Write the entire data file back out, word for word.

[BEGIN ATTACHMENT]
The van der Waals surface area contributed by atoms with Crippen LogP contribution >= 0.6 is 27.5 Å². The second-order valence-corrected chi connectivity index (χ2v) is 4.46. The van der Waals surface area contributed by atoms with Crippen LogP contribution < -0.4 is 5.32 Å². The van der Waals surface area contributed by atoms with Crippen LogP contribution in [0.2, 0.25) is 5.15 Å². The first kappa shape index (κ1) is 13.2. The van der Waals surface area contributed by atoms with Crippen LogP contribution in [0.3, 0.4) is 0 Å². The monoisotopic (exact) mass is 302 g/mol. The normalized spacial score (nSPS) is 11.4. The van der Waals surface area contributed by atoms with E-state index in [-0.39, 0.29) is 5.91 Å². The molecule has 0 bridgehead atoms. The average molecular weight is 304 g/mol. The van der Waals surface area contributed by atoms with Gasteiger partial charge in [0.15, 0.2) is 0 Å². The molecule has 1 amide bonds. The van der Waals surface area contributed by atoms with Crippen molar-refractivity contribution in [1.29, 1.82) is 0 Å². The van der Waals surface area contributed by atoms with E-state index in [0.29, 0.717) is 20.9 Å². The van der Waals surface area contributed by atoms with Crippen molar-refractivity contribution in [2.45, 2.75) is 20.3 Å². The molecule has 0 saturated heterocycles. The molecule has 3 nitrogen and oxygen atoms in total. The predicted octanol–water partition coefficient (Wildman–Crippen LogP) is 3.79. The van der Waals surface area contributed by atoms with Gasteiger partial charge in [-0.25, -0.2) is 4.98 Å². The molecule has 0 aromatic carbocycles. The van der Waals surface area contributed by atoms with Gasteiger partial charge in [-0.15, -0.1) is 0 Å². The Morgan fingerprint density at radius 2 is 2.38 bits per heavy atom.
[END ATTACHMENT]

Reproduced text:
The van der Waals surface area contributed by atoms with Crippen LogP contribution >= 0.6 is 27.5 Å². The second-order valence-corrected chi connectivity index (χ2v) is 4.46. The van der Waals surface area contributed by atoms with Crippen LogP contribution < -0.4 is 5.32 Å². The van der Waals surface area contributed by atoms with Crippen LogP contribution in [0.2, 0.25) is 5.15 Å². The first kappa shape index (κ1) is 13.2. The van der Waals surface area contributed by atoms with Crippen LogP contribution in [0.3, 0.4) is 0 Å². The monoisotopic (exact) mass is 302 g/mol. The normalized spacial score (nSPS) is 11.4. The van der Waals surface area contributed by atoms with E-state index in [-0.39, 0.29) is 5.91 Å². The molecule has 0 bridgehead atoms. The average molecular weight is 304 g/mol. The van der Waals surface area contributed by atoms with Gasteiger partial charge in [0.15, 0.2) is 0 Å². The molecule has 1 amide bonds. The van der Waals surface area contributed by atoms with Crippen molar-refractivity contribution in [1.29, 1.82) is 0 Å². The van der Waals surface area contributed by atoms with E-state index in [0.29, 0.717) is 20.9 Å². The van der Waals surface area contributed by atoms with Crippen molar-refractivity contribution in [2.45, 2.75) is 20.3 Å². The molecule has 0 saturated heterocycles. The molecule has 3 nitrogen and oxygen atoms in total. The predicted octanol–water partition coefficient (Wildman–Crippen LogP) is 3.79. The van der Waals surface area contributed by atoms with Gasteiger partial charge in [-0.25, -0.2) is 4.98 Å². The molecule has 0 aromatic carbocycles. The van der Waals surface area contributed by atoms with Gasteiger partial charge in [-0.15, -0.1) is 0 Å². The Morgan fingerprint density at radius 2 is 2.38 bits per heavy atom.